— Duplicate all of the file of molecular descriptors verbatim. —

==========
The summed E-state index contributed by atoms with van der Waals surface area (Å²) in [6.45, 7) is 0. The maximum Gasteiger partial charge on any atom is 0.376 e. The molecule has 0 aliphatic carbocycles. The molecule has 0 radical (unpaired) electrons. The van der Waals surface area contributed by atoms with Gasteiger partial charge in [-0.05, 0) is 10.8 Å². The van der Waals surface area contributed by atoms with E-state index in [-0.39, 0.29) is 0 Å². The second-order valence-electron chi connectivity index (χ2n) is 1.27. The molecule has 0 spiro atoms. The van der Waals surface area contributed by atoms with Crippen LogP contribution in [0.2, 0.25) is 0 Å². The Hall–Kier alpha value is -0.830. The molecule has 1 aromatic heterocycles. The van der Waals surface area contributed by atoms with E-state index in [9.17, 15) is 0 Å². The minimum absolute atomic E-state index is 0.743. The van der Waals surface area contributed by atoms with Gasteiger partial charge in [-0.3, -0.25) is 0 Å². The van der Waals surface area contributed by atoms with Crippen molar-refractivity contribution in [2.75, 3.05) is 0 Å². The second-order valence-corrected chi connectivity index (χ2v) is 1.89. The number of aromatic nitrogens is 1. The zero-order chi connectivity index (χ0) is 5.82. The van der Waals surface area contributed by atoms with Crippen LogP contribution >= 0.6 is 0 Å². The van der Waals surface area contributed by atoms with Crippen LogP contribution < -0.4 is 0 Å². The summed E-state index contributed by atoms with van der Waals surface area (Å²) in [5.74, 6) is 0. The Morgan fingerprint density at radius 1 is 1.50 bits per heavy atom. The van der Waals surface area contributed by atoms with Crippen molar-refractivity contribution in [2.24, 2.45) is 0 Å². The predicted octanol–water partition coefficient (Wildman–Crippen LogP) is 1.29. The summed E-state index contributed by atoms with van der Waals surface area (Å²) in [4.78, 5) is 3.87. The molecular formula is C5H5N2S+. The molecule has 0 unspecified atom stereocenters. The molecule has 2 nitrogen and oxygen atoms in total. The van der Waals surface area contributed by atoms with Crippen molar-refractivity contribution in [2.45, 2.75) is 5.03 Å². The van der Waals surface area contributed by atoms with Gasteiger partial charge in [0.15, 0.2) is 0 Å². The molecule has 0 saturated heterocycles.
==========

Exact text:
The summed E-state index contributed by atoms with van der Waals surface area (Å²) in [6.45, 7) is 0. The maximum Gasteiger partial charge on any atom is 0.376 e. The molecule has 0 aliphatic carbocycles. The molecule has 0 radical (unpaired) electrons. The van der Waals surface area contributed by atoms with Gasteiger partial charge in [-0.05, 0) is 10.8 Å². The van der Waals surface area contributed by atoms with E-state index in [-0.39, 0.29) is 0 Å². The second-order valence-electron chi connectivity index (χ2n) is 1.27. The molecule has 0 spiro atoms. The van der Waals surface area contributed by atoms with Crippen LogP contribution in [0.2, 0.25) is 0 Å². The Hall–Kier alpha value is -0.830. The molecule has 1 aromatic heterocycles. The van der Waals surface area contributed by atoms with E-state index in [9.17, 15) is 0 Å². The minimum absolute atomic E-state index is 0.743. The van der Waals surface area contributed by atoms with Gasteiger partial charge in [-0.3, -0.25) is 0 Å². The van der Waals surface area contributed by atoms with Crippen molar-refractivity contribution in [2.75, 3.05) is 0 Å². The second-order valence-corrected chi connectivity index (χ2v) is 1.89. The number of aromatic nitrogens is 1. The zero-order chi connectivity index (χ0) is 5.82. The van der Waals surface area contributed by atoms with Crippen LogP contribution >= 0.6 is 0 Å². The van der Waals surface area contributed by atoms with Crippen LogP contribution < -0.4 is 0 Å². The summed E-state index contributed by atoms with van der Waals surface area (Å²) in [5.74, 6) is 0. The Morgan fingerprint density at radius 1 is 1.50 bits per heavy atom. The van der Waals surface area contributed by atoms with Crippen molar-refractivity contribution in [2.24, 2.45) is 0 Å². The predicted octanol–water partition coefficient (Wildman–Crippen LogP) is 1.29. The summed E-state index contributed by atoms with van der Waals surface area (Å²) in [4.78, 5) is 3.87. The molecular formula is C5H5N2S+. The molecule has 0 unspecified atom stereocenters. The molecule has 2 nitrogen and oxygen atoms in total. The van der Waals surface area contributed by atoms with Crippen molar-refractivity contribution in [2.45, 2.75) is 5.03 Å². The van der Waals surface area contributed by atoms with Gasteiger partial charge in [0.15, 0.2) is 0 Å². The molecule has 0 saturated heterocycles.